Here's a little quiz. I say "Teenflo," you say:
Give up? The correct answer is "C." Teenflo: the most misleading brand name in retail.
According to the Teenflo website:
In 1975 Paris, the world's most fashionable and romantic city, Maurice Tarica designed his first pair of Teenflo pants, which quickly became known as the "best fitting pants a woman can own".
Through the years, the Parisian label maintained its core principles of offering a consistent collection dedicated to quality fabrics, fantastic fits and modern styles. This commitment led Teenflo to become a desired brand by women everywhere. Finally in 1990 husband and wife team Charles Le Pierrès and Judy Richardson acquired the brands [sic] North American licensing rights and made Teenflo a favored brand in Canada and the U.S.
The brand is now based in Montreal, although I had to poke around elsewhere to learn that fact.
Honestly? I like the clothes. If they were sold in California I'd seek them out. But I'd be embarrassed to ask for them, because "Teenflo" is one of the worst brand names I've seen (and I've seen quite a few). The name suggests teenagers (who go with the flow?), but one look at the clothes tells you the label is targeted at sophisticated adult women with money to spend. No prices are displayed on the website, but this article from February 2008 gave the price of a blazer at $495 Cn and a camisole top at $195. Not couture price points, but not chump change, either.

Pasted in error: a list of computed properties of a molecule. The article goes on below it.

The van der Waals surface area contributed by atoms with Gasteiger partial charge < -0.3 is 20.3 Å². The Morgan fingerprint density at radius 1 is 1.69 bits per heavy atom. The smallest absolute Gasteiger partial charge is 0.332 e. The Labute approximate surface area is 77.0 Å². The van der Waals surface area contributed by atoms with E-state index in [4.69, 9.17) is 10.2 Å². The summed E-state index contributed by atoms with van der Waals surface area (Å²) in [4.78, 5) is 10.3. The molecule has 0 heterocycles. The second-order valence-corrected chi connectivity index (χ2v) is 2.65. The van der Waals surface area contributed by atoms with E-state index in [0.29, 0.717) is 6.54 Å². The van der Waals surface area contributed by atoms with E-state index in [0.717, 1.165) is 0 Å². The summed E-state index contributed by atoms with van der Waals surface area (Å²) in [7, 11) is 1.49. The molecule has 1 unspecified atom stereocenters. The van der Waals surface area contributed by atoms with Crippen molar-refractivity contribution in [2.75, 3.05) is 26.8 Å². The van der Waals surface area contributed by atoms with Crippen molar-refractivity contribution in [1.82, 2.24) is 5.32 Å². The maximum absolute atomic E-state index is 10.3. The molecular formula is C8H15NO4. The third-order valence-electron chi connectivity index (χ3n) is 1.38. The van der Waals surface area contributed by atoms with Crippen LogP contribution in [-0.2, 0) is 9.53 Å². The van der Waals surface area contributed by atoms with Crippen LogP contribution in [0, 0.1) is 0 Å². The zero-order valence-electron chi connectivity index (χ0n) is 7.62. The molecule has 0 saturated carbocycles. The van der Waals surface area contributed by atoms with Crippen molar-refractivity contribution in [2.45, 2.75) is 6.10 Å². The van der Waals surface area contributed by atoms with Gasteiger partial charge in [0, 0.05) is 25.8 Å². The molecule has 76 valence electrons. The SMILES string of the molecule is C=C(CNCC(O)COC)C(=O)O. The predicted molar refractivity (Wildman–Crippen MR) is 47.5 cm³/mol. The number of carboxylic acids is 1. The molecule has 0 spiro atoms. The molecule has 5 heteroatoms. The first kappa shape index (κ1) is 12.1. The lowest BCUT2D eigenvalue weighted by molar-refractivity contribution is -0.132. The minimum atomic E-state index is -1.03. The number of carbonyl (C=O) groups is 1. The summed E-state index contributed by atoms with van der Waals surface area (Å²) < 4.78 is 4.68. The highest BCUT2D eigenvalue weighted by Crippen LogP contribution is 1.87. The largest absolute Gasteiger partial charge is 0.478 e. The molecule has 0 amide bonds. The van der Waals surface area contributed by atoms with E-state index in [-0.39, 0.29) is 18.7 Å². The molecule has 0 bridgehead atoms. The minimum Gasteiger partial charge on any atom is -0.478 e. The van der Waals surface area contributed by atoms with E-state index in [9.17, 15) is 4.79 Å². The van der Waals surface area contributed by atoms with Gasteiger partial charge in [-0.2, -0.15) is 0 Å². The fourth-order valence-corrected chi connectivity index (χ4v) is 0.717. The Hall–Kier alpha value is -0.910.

Where did the name come from? Here's what else I learned at MallVibes, a Canadian retail website:
The Teenflo brand, which is not aimed at teenagers, was created in Paris in 1975 from the names of the two original founders - Martin and Florence.
Sounds suspicious to me. First of all, who the heck are Martin and Florence? What happened to Maurice?
Second, you don't get "teen" from the French pronunciation of the second syllable of "Martin"; you get something closer to "tan."
Finally, the whole story is disingenuous. Certainly the meaning of "teen" was transparent in 1975 France. And maybe the clothing was originally targeted at jeunes filles. But when the brand moved to Canada and began designing for grown-ups, it could easily and plausibly have renamed itself.
So why didn't it? Mystery to me. Any of my fashion-savvy Canadian readers have an answer?
UPDATE: Another unfortunate brand association: Flomax.
UPDATE #2, May 2010: Teenflo is now Judith & Charles.